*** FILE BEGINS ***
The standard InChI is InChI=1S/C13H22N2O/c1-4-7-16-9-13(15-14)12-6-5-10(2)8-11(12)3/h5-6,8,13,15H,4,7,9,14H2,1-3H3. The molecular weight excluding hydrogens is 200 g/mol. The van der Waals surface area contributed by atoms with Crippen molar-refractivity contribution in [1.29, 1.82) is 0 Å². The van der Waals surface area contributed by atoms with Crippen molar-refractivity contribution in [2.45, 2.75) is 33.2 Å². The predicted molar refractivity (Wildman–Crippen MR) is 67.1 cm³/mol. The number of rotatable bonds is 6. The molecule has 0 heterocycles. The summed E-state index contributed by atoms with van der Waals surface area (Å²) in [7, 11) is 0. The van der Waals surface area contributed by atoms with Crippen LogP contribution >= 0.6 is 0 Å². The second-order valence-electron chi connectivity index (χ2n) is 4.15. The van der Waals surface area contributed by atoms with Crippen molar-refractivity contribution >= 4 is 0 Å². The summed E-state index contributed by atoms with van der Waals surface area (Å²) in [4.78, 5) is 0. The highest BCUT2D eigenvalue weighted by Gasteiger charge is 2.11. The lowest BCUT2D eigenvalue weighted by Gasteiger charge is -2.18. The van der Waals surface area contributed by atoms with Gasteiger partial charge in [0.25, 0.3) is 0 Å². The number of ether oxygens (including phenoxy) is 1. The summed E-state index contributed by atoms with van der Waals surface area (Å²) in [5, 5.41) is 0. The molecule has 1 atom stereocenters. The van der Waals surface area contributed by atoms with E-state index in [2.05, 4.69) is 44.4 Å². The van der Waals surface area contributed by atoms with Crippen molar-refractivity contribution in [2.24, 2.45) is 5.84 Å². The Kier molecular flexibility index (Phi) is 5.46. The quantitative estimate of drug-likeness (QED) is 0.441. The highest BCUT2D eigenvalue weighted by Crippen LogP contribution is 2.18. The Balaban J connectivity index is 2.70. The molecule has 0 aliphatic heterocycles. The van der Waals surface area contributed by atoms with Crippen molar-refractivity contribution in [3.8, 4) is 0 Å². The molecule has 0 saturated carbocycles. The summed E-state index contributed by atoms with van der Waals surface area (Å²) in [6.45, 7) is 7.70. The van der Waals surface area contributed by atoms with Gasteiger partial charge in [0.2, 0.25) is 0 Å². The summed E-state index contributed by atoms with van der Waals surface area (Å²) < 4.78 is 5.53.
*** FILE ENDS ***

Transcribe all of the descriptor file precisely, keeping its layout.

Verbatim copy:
The standard InChI is InChI=1S/C13H22N2O/c1-4-7-16-9-13(15-14)12-6-5-10(2)8-11(12)3/h5-6,8,13,15H,4,7,9,14H2,1-3H3. The molecular weight excluding hydrogens is 200 g/mol. The van der Waals surface area contributed by atoms with Crippen molar-refractivity contribution in [1.29, 1.82) is 0 Å². The van der Waals surface area contributed by atoms with Crippen molar-refractivity contribution in [2.45, 2.75) is 33.2 Å². The predicted molar refractivity (Wildman–Crippen MR) is 67.1 cm³/mol. The number of rotatable bonds is 6. The molecule has 0 heterocycles. The summed E-state index contributed by atoms with van der Waals surface area (Å²) in [7, 11) is 0. The van der Waals surface area contributed by atoms with Crippen LogP contribution >= 0.6 is 0 Å². The second-order valence-electron chi connectivity index (χ2n) is 4.15. The van der Waals surface area contributed by atoms with Crippen molar-refractivity contribution >= 4 is 0 Å². The summed E-state index contributed by atoms with van der Waals surface area (Å²) in [4.78, 5) is 0. The highest BCUT2D eigenvalue weighted by Gasteiger charge is 2.11. The lowest BCUT2D eigenvalue weighted by Gasteiger charge is -2.18. The van der Waals surface area contributed by atoms with Gasteiger partial charge in [0.25, 0.3) is 0 Å². The number of ether oxygens (including phenoxy) is 1. The summed E-state index contributed by atoms with van der Waals surface area (Å²) in [5, 5.41) is 0. The molecule has 1 atom stereocenters. The van der Waals surface area contributed by atoms with E-state index in [2.05, 4.69) is 44.4 Å². The van der Waals surface area contributed by atoms with Crippen molar-refractivity contribution in [2.24, 2.45) is 5.84 Å². The Kier molecular flexibility index (Phi) is 5.46. The quantitative estimate of drug-likeness (QED) is 0.441. The highest BCUT2D eigenvalue weighted by Crippen LogP contribution is 2.18. The Balaban J connectivity index is 2.70. The molecule has 0 aliphatic heterocycles. The van der Waals surface area contributed by atoms with Crippen molar-refractivity contribution in [3.8, 4) is 0 Å². The molecule has 0 saturated carbocycles. The summed E-state index contributed by atoms with van der Waals surface area (Å²) in [6.45, 7) is 7.70. The van der Waals surface area contributed by atoms with Gasteiger partial charge in [0.2, 0.25) is 0 Å². The summed E-state index contributed by atoms with van der Waals surface area (Å²) < 4.78 is 5.53.